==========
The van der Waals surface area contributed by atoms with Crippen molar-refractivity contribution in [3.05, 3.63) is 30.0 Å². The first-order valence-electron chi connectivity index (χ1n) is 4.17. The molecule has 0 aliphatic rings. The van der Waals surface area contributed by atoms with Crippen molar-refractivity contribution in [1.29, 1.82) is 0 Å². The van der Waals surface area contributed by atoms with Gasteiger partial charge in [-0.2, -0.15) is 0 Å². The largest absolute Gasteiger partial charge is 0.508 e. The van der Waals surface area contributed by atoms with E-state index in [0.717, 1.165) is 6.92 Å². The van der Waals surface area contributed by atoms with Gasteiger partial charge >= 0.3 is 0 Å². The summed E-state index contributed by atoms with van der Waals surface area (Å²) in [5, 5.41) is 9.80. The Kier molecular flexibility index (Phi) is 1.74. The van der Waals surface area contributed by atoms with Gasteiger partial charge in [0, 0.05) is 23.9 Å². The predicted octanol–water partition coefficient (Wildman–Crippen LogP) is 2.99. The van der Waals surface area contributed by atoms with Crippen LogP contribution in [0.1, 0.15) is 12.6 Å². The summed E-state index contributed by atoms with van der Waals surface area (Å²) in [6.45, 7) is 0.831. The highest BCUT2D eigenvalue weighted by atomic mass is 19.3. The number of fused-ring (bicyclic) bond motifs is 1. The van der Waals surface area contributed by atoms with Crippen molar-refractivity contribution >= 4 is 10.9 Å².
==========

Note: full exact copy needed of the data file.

The van der Waals surface area contributed by atoms with Crippen molar-refractivity contribution in [3.05, 3.63) is 30.0 Å². The first-order valence-electron chi connectivity index (χ1n) is 4.17. The molecule has 0 aliphatic rings. The van der Waals surface area contributed by atoms with Crippen molar-refractivity contribution in [1.29, 1.82) is 0 Å². The van der Waals surface area contributed by atoms with Gasteiger partial charge in [-0.2, -0.15) is 0 Å². The largest absolute Gasteiger partial charge is 0.508 e. The van der Waals surface area contributed by atoms with E-state index in [0.717, 1.165) is 6.92 Å². The van der Waals surface area contributed by atoms with Gasteiger partial charge >= 0.3 is 0 Å². The summed E-state index contributed by atoms with van der Waals surface area (Å²) in [5, 5.41) is 9.80. The Kier molecular flexibility index (Phi) is 1.74. The van der Waals surface area contributed by atoms with Gasteiger partial charge in [0, 0.05) is 23.9 Å². The predicted octanol–water partition coefficient (Wildman–Crippen LogP) is 2.99. The van der Waals surface area contributed by atoms with Crippen LogP contribution in [0.1, 0.15) is 12.6 Å². The summed E-state index contributed by atoms with van der Waals surface area (Å²) in [6.45, 7) is 0.831. The highest BCUT2D eigenvalue weighted by atomic mass is 19.3. The number of fused-ring (bicyclic) bond motifs is 1. The van der Waals surface area contributed by atoms with Crippen molar-refractivity contribution >= 4 is 10.9 Å².